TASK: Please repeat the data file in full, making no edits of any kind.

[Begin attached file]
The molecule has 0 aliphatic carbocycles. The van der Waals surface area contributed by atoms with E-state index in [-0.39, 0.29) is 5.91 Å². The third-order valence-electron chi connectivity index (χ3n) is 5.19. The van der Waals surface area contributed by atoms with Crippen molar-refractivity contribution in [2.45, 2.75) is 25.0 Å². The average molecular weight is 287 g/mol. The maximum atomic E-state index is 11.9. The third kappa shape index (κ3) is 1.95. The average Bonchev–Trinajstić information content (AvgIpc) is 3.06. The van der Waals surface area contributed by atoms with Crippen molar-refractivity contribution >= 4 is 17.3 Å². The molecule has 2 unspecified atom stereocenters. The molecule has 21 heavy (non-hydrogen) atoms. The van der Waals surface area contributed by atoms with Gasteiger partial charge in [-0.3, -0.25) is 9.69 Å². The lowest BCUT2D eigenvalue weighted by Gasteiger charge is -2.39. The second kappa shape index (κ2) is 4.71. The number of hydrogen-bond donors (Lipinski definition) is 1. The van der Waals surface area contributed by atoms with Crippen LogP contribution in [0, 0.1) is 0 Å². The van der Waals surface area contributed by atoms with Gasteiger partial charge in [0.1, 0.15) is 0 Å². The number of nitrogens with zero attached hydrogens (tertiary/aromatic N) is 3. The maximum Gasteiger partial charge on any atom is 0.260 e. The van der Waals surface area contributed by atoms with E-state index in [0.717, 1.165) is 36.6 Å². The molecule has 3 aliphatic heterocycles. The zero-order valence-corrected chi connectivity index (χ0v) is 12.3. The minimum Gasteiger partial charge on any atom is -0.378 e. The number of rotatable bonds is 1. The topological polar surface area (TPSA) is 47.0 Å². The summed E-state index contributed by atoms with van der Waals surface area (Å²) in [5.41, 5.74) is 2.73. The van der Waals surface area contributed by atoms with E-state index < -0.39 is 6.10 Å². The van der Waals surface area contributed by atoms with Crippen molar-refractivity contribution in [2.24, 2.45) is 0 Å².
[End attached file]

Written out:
The molecule has 0 aliphatic carbocycles. The van der Waals surface area contributed by atoms with E-state index in [-0.39, 0.29) is 5.91 Å². The third-order valence-electron chi connectivity index (χ3n) is 5.19. The van der Waals surface area contributed by atoms with Crippen molar-refractivity contribution in [2.45, 2.75) is 25.0 Å². The average molecular weight is 287 g/mol. The maximum atomic E-state index is 11.9. The third kappa shape index (κ3) is 1.95. The average Bonchev–Trinajstić information content (AvgIpc) is 3.06. The van der Waals surface area contributed by atoms with Crippen molar-refractivity contribution >= 4 is 17.3 Å². The molecule has 2 unspecified atom stereocenters. The molecule has 21 heavy (non-hydrogen) atoms. The van der Waals surface area contributed by atoms with Gasteiger partial charge in [-0.3, -0.25) is 9.69 Å². The lowest BCUT2D eigenvalue weighted by Gasteiger charge is -2.39. The second kappa shape index (κ2) is 4.71. The number of hydrogen-bond donors (Lipinski definition) is 1. The van der Waals surface area contributed by atoms with Crippen LogP contribution in [0, 0.1) is 0 Å². The van der Waals surface area contributed by atoms with Gasteiger partial charge in [0.1, 0.15) is 0 Å². The number of nitrogens with zero attached hydrogens (tertiary/aromatic N) is 3. The maximum Gasteiger partial charge on any atom is 0.260 e. The van der Waals surface area contributed by atoms with E-state index in [0.717, 1.165) is 36.6 Å². The molecule has 3 aliphatic heterocycles. The zero-order valence-corrected chi connectivity index (χ0v) is 12.3. The minimum Gasteiger partial charge on any atom is -0.378 e. The number of rotatable bonds is 1. The topological polar surface area (TPSA) is 47.0 Å². The summed E-state index contributed by atoms with van der Waals surface area (Å²) in [5.41, 5.74) is 2.73. The van der Waals surface area contributed by atoms with E-state index < -0.39 is 6.10 Å². The van der Waals surface area contributed by atoms with Crippen molar-refractivity contribution in [2.24, 2.45) is 0 Å².